Ballot language determines use of mental health levy revenue.
By William K. Alcorn
The Mahoning County Prosecutor’s office is reviewing a state attorney general’s opinion that spells out how mental-health levy funds can be used, should the county mental-health and alcohol- and drug-addiction boards merge.
“We just received the opinion Thursday and are in the process of digesting it,” said Linette Stratford, chief assistant prosecutor.
Stratford represents the entities that would be involved in a merger: the county’s mental-health and drug- and alcohol- addiction boards, and the county commissioners.
She said copies of the opinion were sent to the three boards.
“We are looking forward to a joint meeting at which we can discuss various issues and come up with a plan,” Stratford said.
The key issue is how revenue generated by mental-health levies would be used after a merger. The boards sought the attorney general’s opinion.
The mental-health board has two five-year levies that generate a combined $4 million a year — an 0.85-mill levy that brings in about $3 million and expires in 2013 and will be on the November ballot, and a 0.50-mill levy that generates about $1 million a year and expires in 2015.
Levy money is used for programs and services not funded or fully funded by state and federal grants, said Ronald Marian, mental-health board executive director.
According to the attorney general’s opinion, the commissioners, whose duty as taxing authority it is to place issues on the ballot, may designate the levies as replacements or renewals “for the current expenses of the mental-health board.”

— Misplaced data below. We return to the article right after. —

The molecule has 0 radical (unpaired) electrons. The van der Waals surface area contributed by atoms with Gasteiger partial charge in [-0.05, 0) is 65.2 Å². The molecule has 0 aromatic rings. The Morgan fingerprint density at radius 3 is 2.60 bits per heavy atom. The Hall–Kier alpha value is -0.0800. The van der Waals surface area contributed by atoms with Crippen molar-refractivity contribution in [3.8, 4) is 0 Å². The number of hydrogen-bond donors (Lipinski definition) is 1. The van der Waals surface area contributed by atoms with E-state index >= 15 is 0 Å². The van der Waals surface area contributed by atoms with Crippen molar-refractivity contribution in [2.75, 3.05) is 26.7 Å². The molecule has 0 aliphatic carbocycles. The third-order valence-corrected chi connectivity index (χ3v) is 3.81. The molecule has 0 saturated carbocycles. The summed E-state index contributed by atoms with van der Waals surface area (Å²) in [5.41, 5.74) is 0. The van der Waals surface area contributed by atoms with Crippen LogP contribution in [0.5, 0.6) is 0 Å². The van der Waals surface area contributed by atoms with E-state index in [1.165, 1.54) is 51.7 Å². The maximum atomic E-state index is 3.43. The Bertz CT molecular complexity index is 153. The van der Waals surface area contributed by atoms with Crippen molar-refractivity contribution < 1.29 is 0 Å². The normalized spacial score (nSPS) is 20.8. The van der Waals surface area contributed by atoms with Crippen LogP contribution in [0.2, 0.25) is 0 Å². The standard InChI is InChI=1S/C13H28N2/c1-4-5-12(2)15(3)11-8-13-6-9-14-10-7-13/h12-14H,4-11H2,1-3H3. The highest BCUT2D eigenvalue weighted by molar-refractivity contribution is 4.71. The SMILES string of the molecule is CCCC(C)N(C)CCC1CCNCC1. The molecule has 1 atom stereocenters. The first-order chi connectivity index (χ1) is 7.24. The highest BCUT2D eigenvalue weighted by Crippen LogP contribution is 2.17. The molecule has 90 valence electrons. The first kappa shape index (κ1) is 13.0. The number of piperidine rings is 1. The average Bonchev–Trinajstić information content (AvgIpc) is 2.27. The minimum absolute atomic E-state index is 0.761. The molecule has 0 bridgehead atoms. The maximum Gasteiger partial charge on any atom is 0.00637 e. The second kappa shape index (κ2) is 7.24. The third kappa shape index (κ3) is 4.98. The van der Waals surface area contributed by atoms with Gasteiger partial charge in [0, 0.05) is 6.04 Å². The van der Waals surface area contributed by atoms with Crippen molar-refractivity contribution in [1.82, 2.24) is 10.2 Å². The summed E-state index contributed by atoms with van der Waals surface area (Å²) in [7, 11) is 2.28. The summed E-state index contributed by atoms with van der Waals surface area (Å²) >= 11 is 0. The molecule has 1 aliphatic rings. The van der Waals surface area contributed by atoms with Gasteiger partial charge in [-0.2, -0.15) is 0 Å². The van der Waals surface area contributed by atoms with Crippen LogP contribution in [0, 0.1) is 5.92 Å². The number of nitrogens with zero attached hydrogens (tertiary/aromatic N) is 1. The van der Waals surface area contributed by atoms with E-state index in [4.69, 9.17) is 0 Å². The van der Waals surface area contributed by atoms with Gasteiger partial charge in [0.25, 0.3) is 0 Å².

The ballot language governs how the levy revenue can be used.
The attorney general said revenues and the 2010 mental-health tax levies may be used also to fund alcohol- and drug-addiction services provided by a merged board so long as the expenditure is “consistent with the authorizing tax statute and the tax levies’ authorizing resolutions and ballot language.”
In other words, without a ballot-language change, levy revenue could be used by a merged board so long as it is for the same services that would have been provided by a stand-alone mental-health board, according to the document.
Commissioners also have the authority to create a merged mental-health/alcohol- and drug-addiction board consisting of 18 members, nine of whom are interested in mental-health services and programs and nine of whom are interested in alcohol- and drug- addiction programs.
For initial appointments, each board must jointly recommend members for reappointment and submit them to the commissioners and directors of the mental-health and alcohol- and drug-addiction agencies.
Four each shall be appointed by the directors of mental-health and alcohol- and drug-addiction services, and 10 by the commissioners.
Once the board is established, all property and obligations of both boards must be transferred to the new merged board, according to the attorney general’s opinion.